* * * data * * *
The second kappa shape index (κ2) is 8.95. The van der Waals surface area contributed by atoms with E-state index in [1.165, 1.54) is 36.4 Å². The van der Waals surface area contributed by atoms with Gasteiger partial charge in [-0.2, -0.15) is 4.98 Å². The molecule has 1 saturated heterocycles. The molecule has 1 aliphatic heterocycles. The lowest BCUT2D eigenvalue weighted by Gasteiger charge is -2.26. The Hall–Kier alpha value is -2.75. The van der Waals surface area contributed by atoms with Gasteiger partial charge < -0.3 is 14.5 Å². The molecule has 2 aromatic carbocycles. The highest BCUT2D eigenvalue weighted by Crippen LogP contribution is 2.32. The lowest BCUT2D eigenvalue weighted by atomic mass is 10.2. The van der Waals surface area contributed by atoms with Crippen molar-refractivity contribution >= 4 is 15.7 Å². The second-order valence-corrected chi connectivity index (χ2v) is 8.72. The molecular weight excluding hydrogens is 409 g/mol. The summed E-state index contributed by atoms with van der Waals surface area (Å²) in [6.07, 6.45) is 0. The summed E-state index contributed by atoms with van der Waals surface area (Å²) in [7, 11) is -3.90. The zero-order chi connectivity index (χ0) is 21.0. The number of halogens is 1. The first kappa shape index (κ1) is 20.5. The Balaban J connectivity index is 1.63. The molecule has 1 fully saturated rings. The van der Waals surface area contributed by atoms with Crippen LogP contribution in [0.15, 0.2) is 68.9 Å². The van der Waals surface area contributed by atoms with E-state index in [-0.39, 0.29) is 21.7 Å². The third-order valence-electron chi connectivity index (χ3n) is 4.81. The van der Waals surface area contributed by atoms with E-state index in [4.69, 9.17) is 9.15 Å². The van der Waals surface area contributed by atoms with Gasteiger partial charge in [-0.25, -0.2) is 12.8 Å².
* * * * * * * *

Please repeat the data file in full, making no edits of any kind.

The second kappa shape index (κ2) is 8.95. The van der Waals surface area contributed by atoms with E-state index in [1.165, 1.54) is 36.4 Å². The van der Waals surface area contributed by atoms with Gasteiger partial charge in [-0.2, -0.15) is 4.98 Å². The molecule has 1 saturated heterocycles. The molecule has 1 aliphatic heterocycles. The lowest BCUT2D eigenvalue weighted by Gasteiger charge is -2.26. The Hall–Kier alpha value is -2.75. The van der Waals surface area contributed by atoms with Gasteiger partial charge < -0.3 is 14.5 Å². The molecule has 2 aromatic carbocycles. The highest BCUT2D eigenvalue weighted by Crippen LogP contribution is 2.32. The lowest BCUT2D eigenvalue weighted by atomic mass is 10.2. The van der Waals surface area contributed by atoms with Crippen molar-refractivity contribution >= 4 is 15.7 Å². The second-order valence-corrected chi connectivity index (χ2v) is 8.72. The molecular weight excluding hydrogens is 409 g/mol. The summed E-state index contributed by atoms with van der Waals surface area (Å²) in [6.07, 6.45) is 0. The summed E-state index contributed by atoms with van der Waals surface area (Å²) in [7, 11) is -3.90. The zero-order chi connectivity index (χ0) is 21.0. The number of halogens is 1. The first kappa shape index (κ1) is 20.5. The Balaban J connectivity index is 1.63. The molecule has 1 fully saturated rings. The van der Waals surface area contributed by atoms with Crippen LogP contribution in [0.15, 0.2) is 68.9 Å². The van der Waals surface area contributed by atoms with E-state index in [-0.39, 0.29) is 21.7 Å². The third-order valence-electron chi connectivity index (χ3n) is 4.81. The van der Waals surface area contributed by atoms with E-state index in [4.69, 9.17) is 9.15 Å². The van der Waals surface area contributed by atoms with Gasteiger partial charge in [-0.25, -0.2) is 12.8 Å².